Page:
Instruction Pipeline

Posted: February 13, 2011 in Embedded System

INSTRUCTION PIPELINE:

An instruction pipeline is a technique used in the design of computers to increase their instruction throughput (the number of instructions that can be executed in a unit of time). The main reason for pipelining instructions is that it allows some operations to be carried out in parallel. We haven’t increased the execution speed at which one instruction is executed, what we have done is increased the throughput by allowing a number of tasks to execute simultaneously. Since computers execute billions of instructions it’s throughput that matters.

These are the steps that need to be carried out when a microprocessor executes an instruction:

  1. Fetch the instruction (instruction fetch phase)
  2. Decode the instruction (decode phase)
  3. Where necessary, fetch the operands (operand fetch phase)
  4. Execute the instruction (execute phase)
  5. Write back the result (write-back phase)

 

  • Now to understand the pipelining process more easily, combine the stages 3 and 4.

  1. The instruction Fetch (IF) stage is responsible for obtaining the requested instruction from memory and is stored it in buffer as temporary storage.
  2. The Instruction Decode (ID) stage is responsible for decoding the instruction and sending out the various control lines to the other parts of the processor.
  3. The Execution (EX) stage is where any calculations are performed. The main component in this stage is the ALU.
  4. The Write Back (WB) stage is responsible for writing the result of a calculation, memory access or input into the register file.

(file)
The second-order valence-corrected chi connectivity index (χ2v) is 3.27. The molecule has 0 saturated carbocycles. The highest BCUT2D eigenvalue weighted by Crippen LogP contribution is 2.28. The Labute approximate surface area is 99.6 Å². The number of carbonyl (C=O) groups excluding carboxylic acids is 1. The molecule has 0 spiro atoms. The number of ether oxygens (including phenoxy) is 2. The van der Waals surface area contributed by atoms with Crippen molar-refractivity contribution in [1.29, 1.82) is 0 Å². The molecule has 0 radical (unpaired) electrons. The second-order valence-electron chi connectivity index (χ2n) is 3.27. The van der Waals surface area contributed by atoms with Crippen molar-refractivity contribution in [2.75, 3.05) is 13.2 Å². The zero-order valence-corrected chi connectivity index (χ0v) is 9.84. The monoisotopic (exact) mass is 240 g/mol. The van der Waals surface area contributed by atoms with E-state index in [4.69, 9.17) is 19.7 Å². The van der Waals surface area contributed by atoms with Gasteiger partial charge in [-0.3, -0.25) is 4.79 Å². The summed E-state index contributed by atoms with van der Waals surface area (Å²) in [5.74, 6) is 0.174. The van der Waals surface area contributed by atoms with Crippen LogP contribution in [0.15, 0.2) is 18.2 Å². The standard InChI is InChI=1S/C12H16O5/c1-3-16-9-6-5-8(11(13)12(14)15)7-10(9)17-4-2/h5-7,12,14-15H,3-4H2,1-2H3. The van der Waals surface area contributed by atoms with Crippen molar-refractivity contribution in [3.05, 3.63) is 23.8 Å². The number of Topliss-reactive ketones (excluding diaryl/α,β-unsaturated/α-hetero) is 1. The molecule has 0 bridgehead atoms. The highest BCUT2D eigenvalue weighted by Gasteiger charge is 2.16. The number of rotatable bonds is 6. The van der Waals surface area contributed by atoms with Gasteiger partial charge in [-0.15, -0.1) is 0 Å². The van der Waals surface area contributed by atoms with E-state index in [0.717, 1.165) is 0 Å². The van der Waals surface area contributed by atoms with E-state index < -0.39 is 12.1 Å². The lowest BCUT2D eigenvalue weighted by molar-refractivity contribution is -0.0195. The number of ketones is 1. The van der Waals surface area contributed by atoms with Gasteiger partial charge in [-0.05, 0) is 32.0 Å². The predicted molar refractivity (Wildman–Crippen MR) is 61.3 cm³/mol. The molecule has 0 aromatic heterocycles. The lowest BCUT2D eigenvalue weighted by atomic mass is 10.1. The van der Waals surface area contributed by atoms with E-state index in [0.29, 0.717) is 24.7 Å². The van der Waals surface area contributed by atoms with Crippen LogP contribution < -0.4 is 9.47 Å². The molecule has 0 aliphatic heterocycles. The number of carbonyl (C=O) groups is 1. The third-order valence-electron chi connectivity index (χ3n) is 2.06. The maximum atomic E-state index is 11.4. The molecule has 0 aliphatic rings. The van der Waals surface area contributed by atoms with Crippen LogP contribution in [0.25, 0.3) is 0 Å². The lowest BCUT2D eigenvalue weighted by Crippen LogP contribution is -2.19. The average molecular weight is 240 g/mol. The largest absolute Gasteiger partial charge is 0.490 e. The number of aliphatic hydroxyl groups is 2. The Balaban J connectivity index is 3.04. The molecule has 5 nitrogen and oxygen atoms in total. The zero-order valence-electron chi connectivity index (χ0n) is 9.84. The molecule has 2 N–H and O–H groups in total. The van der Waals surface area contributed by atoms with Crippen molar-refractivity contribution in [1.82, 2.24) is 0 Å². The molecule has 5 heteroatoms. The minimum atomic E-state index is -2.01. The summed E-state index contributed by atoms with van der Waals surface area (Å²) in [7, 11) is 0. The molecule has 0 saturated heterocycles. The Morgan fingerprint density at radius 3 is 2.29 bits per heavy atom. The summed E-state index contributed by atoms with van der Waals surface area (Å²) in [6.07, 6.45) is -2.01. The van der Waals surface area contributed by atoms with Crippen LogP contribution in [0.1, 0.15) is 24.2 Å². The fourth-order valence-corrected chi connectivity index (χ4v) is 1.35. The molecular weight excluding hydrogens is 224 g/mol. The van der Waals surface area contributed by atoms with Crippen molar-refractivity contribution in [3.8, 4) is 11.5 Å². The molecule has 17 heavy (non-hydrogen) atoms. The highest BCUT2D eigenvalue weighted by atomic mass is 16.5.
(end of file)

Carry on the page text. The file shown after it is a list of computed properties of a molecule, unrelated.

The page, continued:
The top gray box is the list of instructions waiting to be executed; the bottom gray box is the list of instructions that have been completed; and the middle white box is the pipeline.

Execution is as follows:

Time Execution
0 Four instructions are awaiting to be executed
1
  • the green instruction is fetched from memory
2
  • the green instruction is decoded
  • the purple instruction is fetched from memory
3
  • the green instruction is executed (actual operation is performed)
  • the purple instruction is decoded
  • the blue instruction is fetched
4
  • the green instruction’s results are written back to the register file or memory
  • the purple instruction is executed
  • the blue instruction is decoded
  • the red instruction is fetched
5
  • the green instruction is completed
  • the purple instruction is written back
  • the blue instruction is executed
  • the red instruction is decoded
6
  • The purple instruction is completed
  • the blue instruction is written back
  • the red instruction is executed
7
  • the blue instruction is completed
  • the red instruction is written back
8
  • the red instruction is completed
9 All instructions are executed

 BUBBLE: Occurred due to delay in instruction fetching. Bubbles are like stalls, in which nothing useful will happen for the fetch, decode, execute and writeback.

In cycle 2, the fetching of the purple instruction is delayed and the decoding stage in cycle 3 now contains a bubble. Everything “behind” the purple instruction is delayed as well but everything “ahead” of the purple instruction continues with execution.

Clearly, when compared to the execution above, the bubble yields a total execution time of 8 clock ticks instead of 7.

Disadvantages:

n  Inability to continuously run the pipeline at full speed because of pipeline hazards which disrupt the smooth execution of the pipeline.

Pipeline Hazards

Pipeline hazards are situations that prevent the next instruction in the instruction stream from executing during its designated clock cycle.

Types of hazards:

  1. Structural hazards
  2. Data hazards
  3. Control hazards

Structural Hazards:  Two instructions need to access the same resource.

Control Hazards: The location of an instruction depends on previous instruction

Data Hazards: An instruction uses the result of the previous instruction.

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